Movie Watch: Amarillo film options for May 11 and beyond
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By Chip Chandler — Digital Content Producer
In Amarillo theaters this week: A fighting king, some comedy queens and princes of the battlefield, plus special screenings. Read on for the movie news you won't get anywhere else.
New in theaters
King Arthur: Legend of the Sword
Director Guy Ritchie (Sherlock Holmes) tackles the iconic king's legendary life by picking and choosing elements of Arthurian legend (the sword in the stone stays, Merlin's out) and tossing them into this streetwise milieu. Charlie Hunnam (Sons of Anarchy, The Lost City of Z) stars as the potential king, who was raised in a brothel after being kept off the throne by his evil uncle (Jude Law). Reviews are none too kind. The Village Voice's Bilge Ebiri writes that "the real problem is that Ritchie doesn’t go far enough with the reinvention. In trying to breathe new life into King Arthur, he and his writers merely make the story more predictable and derivative, more in line with any number of other recent action movies and fantasy epics." Variety's Peter Debruge agrees: "It’s epic, in the sense that it features elaborate CG backdrops swarming with thousands of virtual extras, and it’s extravagant, to the extent that Warner Bros. flushed away millions of dollars to produce this gaudy eyesore. But ultimately, King Arthur is just a loud, obnoxious parade of flashy set pieces." (PG-13 for sequences of violence and action, some suggestive content and brief strong language; click here for showtimes at United Artists Amarillo Star 14, 8275 W. Amarillo Blvd., and Cinemark Hollywood 16, 9100 Canyon Drive)
"King Arthur: Legend of the Sword" trailer
A young street artist (Gabriel Chavarria) feels torn between his father (Demian Bichir) and ex-con brother (Theo Rossi) in the middle of a lowrider battle in this family drama from director Ricardo de Montreuil. "The actors find the emotional weight in often overwritten material, but what sets the film apart is its deeply felt celebration of the lowrider tradition — the loving customization and display of vintage cars — that thrives in the predominantly Latino Eastside of Los Angeles," writes The Hollywood Reporter's Sheri Linden. (PG-13 for language, some violence, sensuality, thematic elements and brief drug use; click here for showtimes at Amarillo Star 14)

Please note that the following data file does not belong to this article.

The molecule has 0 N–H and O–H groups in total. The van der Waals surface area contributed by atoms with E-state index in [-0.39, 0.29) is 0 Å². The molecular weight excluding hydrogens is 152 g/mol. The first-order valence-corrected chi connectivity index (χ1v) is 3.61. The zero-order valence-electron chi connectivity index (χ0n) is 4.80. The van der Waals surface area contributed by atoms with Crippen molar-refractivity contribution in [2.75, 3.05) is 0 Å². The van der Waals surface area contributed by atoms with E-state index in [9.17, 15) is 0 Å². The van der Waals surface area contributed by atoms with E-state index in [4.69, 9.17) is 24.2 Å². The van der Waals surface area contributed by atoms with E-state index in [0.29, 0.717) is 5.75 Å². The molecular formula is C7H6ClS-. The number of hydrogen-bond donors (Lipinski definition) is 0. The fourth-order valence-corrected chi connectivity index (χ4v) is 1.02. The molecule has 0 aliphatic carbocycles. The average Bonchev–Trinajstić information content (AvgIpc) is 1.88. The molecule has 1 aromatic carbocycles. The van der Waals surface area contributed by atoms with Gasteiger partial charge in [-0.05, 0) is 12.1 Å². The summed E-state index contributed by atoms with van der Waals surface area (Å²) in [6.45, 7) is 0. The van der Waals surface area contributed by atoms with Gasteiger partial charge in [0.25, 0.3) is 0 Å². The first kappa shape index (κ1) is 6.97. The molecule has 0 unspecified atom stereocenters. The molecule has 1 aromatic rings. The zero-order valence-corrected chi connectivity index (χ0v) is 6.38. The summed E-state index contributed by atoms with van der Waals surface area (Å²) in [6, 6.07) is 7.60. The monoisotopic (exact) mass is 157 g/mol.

The Sense of an Ending
Jim Broadbent stars as an older British man whose life is upended by the surprising reemergence of an event from his past in this adaptation of Julian Barnes' Man Booker Prize-winning novel. Flashbacks show the relationship between Tony (played as a young man by Billy Howle) and Veronica (Freya Mavor) and what happened when another friend (Joe Alwyn) came between them. In the present, Tony is surprised to learn he has been bequeathed something by Veronica's mother and that Veronica (now played by Charlotte Rampling) refuses to hand it over. "(T)his thoughtful adaptation by Indian director Ritesh Batra (The Lunchbox) and British playwright Nick Payne (Constellations) does a compelling job of bringing the novel’s first-person, interior musings to life," writes Time Out's Dave Calhoun. "It’s a bit of a cliché to say that the book is better than the movie, but in this case it seems necessary: Barnes’ novel ... is elevated in a way the movie can’t reach; it has a jewellike perfection to it, while the movie’s simply quite good," writes Seattle Times' Moira Macdonald. (PG-13 for thematic elements, a violent image, sexuality and brief strong language; click here for showtimes at Premiere Cinemas Westgate Mall 6, 7701 W. Interstate 40)
"The Sense of an Ending" trailer
Amy Schumer follows up Trainwrecked with another film about a directionless 30-something, this time going in more of the action-comedy route, and Goldie Hawn returns to the screen after a 15-year absence as her mother. So far, reviews are not too hot. "Schumer and Hawn know what funny looks and sounds like, and they lend their dialogue and gags — no matter how tepid — enough snap and personality to distract you, at least some of the time, from the utter laziness of the material. To put it bluntly: They're worth watching even in junk like this," writes the Hollywood Reporter's Jon Frosch. (R for crude sexual content, brief nudity, and language throughout; click here for showtimes at Amarillo Star 14 and Hollywood 16)